Detroit: A Biography
Chicago Review Press: 288 pp., $24.95
In February 1863, Thomas Faulkner, a Detroit saloon owner of mixed-race background, was arrested on the charge of raping a 9-year-old white girl. Despite his protestations of innocence, Faulkner was convicted and sentenced to life in prison. The Civil War-era incident incited a white mob to burn 35 homes, kill at least two black people and injure numerous others.
It's a chilling story — all the more so because there was no rape. The witnesses recanted, and Faulkner was pardoned "after serving seven years in prison for a crime that never happened," Scott Martelle writes in "Detroit: A Biography."
Martelle, a former staff writer for the Los Angeles Times and the Detroit News, caps this account by quoting a disturbing letter from a woman on a farm outside Detroit to her lawyer-husband in the city: "Abstractly considered, the burning of those houses was something to be thankful for." This, Martelle notes dryly, "was a timeless indicator of the relations between Detroit's future suburbs and the core of the city."
The American tragedy of race is a strong undercurrent in Martelle's readable, if deliberately sketchy, "biography" of what is arguably this country's most economically aggrieved city. Although Martelle never offers this precise statistic, with a black population of more than 80%, Detroit is also the most heavily African American of this country's major urban areas. Following decades of white flight to the suburbs, the exodus of the black middle class has further crippled the city's tax base and chances for recovery.
Detroit's abundant highways — built to accommodate the car culture of Motor City — only made the trip to the suburbs easier. There are plenty of similar ironies, as well as economic lessons, to be drawn from the city's history, which Martelle dates from the 1701 founding of Fort Pontchartrain by a French magistrate's son known as Cadillac. In those days, the predominant tensions were between Native American tribes and French settlers, who were succeeded by the far more brutal British before the area passed into American hands.
In the early 19th century, Detroit was a bustling frontier town, focused on agriculture but with an increasingly diverse economy. If only that diversity had been maintained, Martelle writes, the city's story might have been a happier one.
By the 1920s, automobile manufacturing was making Detroit boom. Powerful unions vaulted auto workers into the middle class. But the dependence on one industry — one that was cyclical, shortsighted and eager to relocate to the suburbs — eventually helped doom the city. The devastating 1943 and 1967 race riots; the conjoined plagues of crime and drugs and failing schools, and the city's often inept political leadership combined to make matters worse.
To fill out the picture, Martelle offers vivid portraits of a handful of Detroiters. Among others, he tells the stories of a struggling black single mother, an entrepreneurial bar owner, and a couple of urban pioneers who unaccountably paid $300,000 for a two-bedroom condo in the once-elegant, half-deserted neighborhood of Brush Park. (The condo is now worth considerably less, he reports.)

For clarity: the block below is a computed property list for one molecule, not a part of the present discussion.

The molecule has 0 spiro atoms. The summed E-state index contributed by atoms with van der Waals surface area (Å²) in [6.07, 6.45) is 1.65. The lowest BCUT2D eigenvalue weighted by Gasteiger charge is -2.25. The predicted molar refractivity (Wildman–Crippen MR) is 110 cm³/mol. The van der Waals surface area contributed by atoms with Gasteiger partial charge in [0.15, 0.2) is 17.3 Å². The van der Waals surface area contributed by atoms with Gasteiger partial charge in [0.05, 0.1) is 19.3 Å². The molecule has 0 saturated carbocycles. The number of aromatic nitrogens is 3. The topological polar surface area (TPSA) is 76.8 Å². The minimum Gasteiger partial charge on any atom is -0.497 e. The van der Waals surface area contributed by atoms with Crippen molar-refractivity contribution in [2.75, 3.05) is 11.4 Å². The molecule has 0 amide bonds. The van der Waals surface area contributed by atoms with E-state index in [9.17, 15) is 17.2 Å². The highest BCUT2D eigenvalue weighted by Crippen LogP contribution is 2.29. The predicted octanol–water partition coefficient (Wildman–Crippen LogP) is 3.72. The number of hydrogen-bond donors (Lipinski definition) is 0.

I briefly entered the story Martelle tells in the late 1970s, when I lived in Waterford Township, about an hour north of the city. The riverfront Renaissance Center — the RenCen, Detroit's big bet on revival — had just been built, but it was still mostly empty, a fortress-like structure in the midst of desolation. I recall visiting the Detroit Institute of Arts, seeing "Saturday Night Fever" in a downtown movie theater, dining in Greektown, and driving to a popular jazz club where the music was reputed to start only after midnight. The city, even then, seemed an eerie place.
Years later, I met Camilo José Vergara, a sociologist (and MacArthur Foundation fellow) who traveled the country photographing the distinctive architecture of the ghetto and its gradual decay into pastoral landscape. Vergara had outraged Detroiters by proposing that the crumbling skyscrapers of downtown be preserved as iconic ruins, as what he called "a memorial to our throwaway cities."
Martelle, who remarks on Pittsburgh's successful reinvention after the decline of the steel industry, suggests a (slightly) more hopeful ending. Citing the region's surprising optimism and a few positive economic developments, he suggests that Detroit's best move would be to collapse into a smaller geographic footprint and relocate some of its population. The aim, he writes, would be to "build a critical mass of people in the new areas that could … coalesce into pockets of vitality."
"Detroit: A Biography" isn't the last word on the city's promise and problems, but it offers an engaging, provocative introduction.
Klein is a cultural reporter and critic and a contributing editor at Columbia Journalism Review.